One day her dog sitter, not yet speaking “Charlee,” left a note: “I think Charlee wants a bath. She sat beside the bathtub all afternoon, barking at me.”
I finally bought red plastic Solo Cups, filled them with bathtub faucet water, and placed them beside each bathtub. “Et voilà!” I thought with satisfaction. (Admittedly, after filling Solo Cups for nearly 10 years now, I often think that was one of my less brilliant problem-solving initiatives.)
Why do I share this anyway? Well, having the privilege of wearing golden handcuffs during much of my career, I have eaten at some notable restaurants over the years. While I appreciate fine food, the Muleshoe, Texas girl in me cannot help but take note of the disdain with which many fine dining establishments sometimes offer water. Yes, water.
“Still, sparkling, or tap?” the server asks, often with an exotic accent and slight grimace before offering the “tap” option to ensure you feel uncivilized (despite being clad in haute couture) should you be pondering “tap” as your choice. Next time I encounter hauteur for not choosing the $12 water, I may just pay a bit of homage to my quirky Charlee and ask, “Got tub?”
What began as a simple adventure last Thursday ended with enlightenment. Allow me to explain.
Charlee had just returned home from an outing with her dad. Apparently, she found the outing rather disappointing because she immediately ran over to me and did her little dance, i.e., several 360-degree twirls, indicating she wanted something (or more accurately, wanted something more).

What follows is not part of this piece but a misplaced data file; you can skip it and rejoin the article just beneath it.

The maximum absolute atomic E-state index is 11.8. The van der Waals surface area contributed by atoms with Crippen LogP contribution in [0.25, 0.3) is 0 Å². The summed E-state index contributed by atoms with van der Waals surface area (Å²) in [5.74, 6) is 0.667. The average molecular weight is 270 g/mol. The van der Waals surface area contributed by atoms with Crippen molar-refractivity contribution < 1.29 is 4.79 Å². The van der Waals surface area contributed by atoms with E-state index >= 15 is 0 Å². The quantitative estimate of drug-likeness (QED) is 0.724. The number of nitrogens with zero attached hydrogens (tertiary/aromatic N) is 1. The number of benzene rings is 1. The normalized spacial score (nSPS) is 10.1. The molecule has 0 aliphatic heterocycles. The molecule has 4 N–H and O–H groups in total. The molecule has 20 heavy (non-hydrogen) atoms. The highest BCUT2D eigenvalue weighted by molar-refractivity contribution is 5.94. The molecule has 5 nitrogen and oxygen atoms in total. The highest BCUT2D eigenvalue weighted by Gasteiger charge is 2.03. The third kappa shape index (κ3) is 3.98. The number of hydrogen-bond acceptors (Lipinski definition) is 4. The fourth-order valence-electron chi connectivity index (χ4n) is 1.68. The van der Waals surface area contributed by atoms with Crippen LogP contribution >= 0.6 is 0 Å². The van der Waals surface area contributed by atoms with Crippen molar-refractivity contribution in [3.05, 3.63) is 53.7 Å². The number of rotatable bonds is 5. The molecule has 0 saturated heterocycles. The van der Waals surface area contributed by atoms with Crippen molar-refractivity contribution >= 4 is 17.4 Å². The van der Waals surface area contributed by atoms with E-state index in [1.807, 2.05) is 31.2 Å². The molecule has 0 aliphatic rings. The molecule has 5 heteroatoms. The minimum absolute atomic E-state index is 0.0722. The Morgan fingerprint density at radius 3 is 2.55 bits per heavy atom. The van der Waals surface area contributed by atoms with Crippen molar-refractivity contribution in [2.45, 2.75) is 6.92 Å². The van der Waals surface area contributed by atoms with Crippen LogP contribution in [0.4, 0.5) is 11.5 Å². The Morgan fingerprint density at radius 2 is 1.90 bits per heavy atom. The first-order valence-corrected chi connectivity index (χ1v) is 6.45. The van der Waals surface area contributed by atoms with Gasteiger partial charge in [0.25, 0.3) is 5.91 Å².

Having only a few errands on my agenda, I asked Charlee, ”Do you want Mommy to take you on an adventure?” That obviously was the right question because she ran over to her chain and tapped it with her nose. So, off to The Home Depot (conveniently located next door to PETsMART) we went for a product return now four weeks procrastinated (two birds with one stone, n’est-ce pas?).Since our home renovations began back in July (yes, we are now in the fourth month after a brief hiatus during August), Charlee has become quite a celebrity at The Home Depot. She likes their spacious orange carts because she can take a nap if the mission there hits a time-consuming snag. Anyway, the return clerk greeted her, petted her and gave her an Alpo Snap. Charlee thanked her with a generous head nuzzle. “Aw. Is Charlee a therapy dog?” the clerk asked. “Mine,” I replied promptly. “Saves me thousands,” I added.